The recently concluded UMNO general assembly was seen as a meeting of a Malay nationalist organisation rather than that of a ruling party in a multi-ethnic and multi-religious society.
THE UMNO general assembly on 5-7 December 2013 called for more to be done for the Malay community while enhancing the position of Islam and strengthening the political base of the government in the face of a growing challenge from the opposition parties.
In his speech, UMNO president and Prime Minister Najib Razak argued for more governmental effort in upholding Islam as well as defending the sanctity and dignity of the religion. This message was echoed during the assembly debates.
Rewording the constitutional definition of Islam
In line with this, UMNO leaders saw the need to narrow the definition of Islam in the federal constitution and what it means to be Muslim. For one, Ahmad Zahid Hamidi, the Home Affairs Minister, had proposed to reword the definition of “Islam” in Article 3 of the constitution to include references to “Sunna wal Jamaah”, in a bid to curb the spread of Shiism. This attempt is suggestive of the old political competition between UMNO and the Pan-Malaysian Islamic Party (PAS) over who can advance Islam better.
Beyond limiting the spread of Shiite teaching, this policy is clearly aimed at positioning UMNO as a defender of Islam, and more pertinently to win support of the Malay voters in the country. Zahid even called for action to be taken against the deputy president of PAS, Mohamed Sabu, for his alleged adherence to Shiism. This is aimed at defining UMNO as upholder of the “right Islam” against the “wrong Islam” espoused by its political adversary, PAS. This was also the strategy pursued by Dr Mahathir Mohamed during his premiership.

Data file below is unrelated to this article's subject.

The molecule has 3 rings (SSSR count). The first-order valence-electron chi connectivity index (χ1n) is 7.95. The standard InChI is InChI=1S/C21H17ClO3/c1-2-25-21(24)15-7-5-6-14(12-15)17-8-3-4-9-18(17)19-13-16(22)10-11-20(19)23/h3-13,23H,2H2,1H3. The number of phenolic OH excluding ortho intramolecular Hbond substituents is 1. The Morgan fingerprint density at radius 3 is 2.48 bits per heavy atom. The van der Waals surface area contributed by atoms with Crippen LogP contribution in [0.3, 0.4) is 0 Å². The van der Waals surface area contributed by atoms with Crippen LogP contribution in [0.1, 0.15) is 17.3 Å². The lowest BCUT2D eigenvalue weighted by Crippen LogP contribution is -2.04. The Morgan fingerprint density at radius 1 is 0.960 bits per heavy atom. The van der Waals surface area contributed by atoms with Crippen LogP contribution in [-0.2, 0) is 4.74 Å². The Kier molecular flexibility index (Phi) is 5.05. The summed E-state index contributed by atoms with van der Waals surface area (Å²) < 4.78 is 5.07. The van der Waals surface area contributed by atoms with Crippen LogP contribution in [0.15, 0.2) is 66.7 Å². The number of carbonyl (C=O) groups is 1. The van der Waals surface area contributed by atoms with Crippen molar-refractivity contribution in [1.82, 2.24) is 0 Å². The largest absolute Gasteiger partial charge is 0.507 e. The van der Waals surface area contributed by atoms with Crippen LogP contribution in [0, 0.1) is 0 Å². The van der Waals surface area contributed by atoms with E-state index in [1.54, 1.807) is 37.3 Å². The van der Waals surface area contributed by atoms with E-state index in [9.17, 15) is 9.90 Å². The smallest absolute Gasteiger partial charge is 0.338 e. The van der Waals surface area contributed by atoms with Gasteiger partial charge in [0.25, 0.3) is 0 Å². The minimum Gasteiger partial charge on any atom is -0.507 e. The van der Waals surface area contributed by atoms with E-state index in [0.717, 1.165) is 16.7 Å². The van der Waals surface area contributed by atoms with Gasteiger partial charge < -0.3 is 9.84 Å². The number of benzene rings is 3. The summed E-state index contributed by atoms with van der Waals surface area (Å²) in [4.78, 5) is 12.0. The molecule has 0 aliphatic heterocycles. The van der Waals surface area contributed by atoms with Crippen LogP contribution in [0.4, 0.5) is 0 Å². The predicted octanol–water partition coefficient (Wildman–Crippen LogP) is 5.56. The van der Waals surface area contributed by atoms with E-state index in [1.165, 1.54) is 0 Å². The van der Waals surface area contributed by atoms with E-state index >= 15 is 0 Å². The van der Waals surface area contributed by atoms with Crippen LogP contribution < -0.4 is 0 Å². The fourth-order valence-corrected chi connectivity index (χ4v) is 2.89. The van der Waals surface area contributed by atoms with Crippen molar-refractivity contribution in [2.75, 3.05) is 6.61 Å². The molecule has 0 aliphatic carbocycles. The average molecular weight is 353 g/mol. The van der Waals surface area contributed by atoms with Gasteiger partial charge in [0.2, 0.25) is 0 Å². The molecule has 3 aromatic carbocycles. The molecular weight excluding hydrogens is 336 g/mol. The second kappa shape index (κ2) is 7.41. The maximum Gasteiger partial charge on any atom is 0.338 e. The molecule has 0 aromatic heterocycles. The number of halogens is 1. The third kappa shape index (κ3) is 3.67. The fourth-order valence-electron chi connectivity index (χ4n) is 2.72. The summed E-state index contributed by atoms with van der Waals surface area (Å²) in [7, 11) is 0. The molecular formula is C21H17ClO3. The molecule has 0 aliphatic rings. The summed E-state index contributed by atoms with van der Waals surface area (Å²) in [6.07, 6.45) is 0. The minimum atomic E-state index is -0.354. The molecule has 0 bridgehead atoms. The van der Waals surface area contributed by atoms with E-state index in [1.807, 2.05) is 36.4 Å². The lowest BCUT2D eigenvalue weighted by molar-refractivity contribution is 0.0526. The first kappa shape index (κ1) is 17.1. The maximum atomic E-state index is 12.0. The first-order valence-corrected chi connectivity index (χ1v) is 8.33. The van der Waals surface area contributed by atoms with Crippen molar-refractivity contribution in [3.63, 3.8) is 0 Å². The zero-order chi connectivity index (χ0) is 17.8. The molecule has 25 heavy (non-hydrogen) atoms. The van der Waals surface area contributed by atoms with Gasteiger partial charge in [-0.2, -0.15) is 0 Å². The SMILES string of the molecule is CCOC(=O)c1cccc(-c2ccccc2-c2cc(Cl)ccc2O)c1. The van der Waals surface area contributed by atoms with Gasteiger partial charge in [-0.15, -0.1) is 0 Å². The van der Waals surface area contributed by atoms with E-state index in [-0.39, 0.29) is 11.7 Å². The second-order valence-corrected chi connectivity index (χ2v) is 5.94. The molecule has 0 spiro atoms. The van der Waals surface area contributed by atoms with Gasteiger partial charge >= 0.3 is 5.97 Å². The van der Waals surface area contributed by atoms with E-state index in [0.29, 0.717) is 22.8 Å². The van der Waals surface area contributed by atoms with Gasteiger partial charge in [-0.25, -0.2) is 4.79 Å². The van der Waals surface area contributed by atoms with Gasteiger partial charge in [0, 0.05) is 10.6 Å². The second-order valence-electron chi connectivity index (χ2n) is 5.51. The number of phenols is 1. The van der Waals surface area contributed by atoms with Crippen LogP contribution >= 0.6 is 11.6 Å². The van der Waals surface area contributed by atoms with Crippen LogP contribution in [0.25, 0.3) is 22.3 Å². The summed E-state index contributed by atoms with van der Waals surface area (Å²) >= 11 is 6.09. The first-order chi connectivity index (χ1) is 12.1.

The bumiputra emphasis
The subtext of Najib’s message, as always in recent years, is for UMNO to be seen as synonymous with the interests of the Malays and bumiputras. This emphasis on bumiputra interests is rooted in several factors. Firstly, many are beginning to have difficulty in distinguishing UMNO as a Malay nationalist party and UMNO as a member of the consociational BN coalition. While UMNO leads the multi-ethnic BN coalition, it is a political party that is answerable to its voters. Clearly in this case, the bumiputras – especially the Malays – have always been the voter base for UMNO.
Secondly, in the 5 May general election this year, the seats in East Malaysia became pivotal in returning UMNO to power, making up one-third of the total seats won by the party. While pursuing the religious line time and again, UMNO has also assured the bumiputras – who include the non- Muslim natives of Sabah and Sarawak – that their economic interests are at the forefront of UMNO’s agenda. The aim is to retain the votes of East Malaysians, thereby safeguarding the party’s political survival.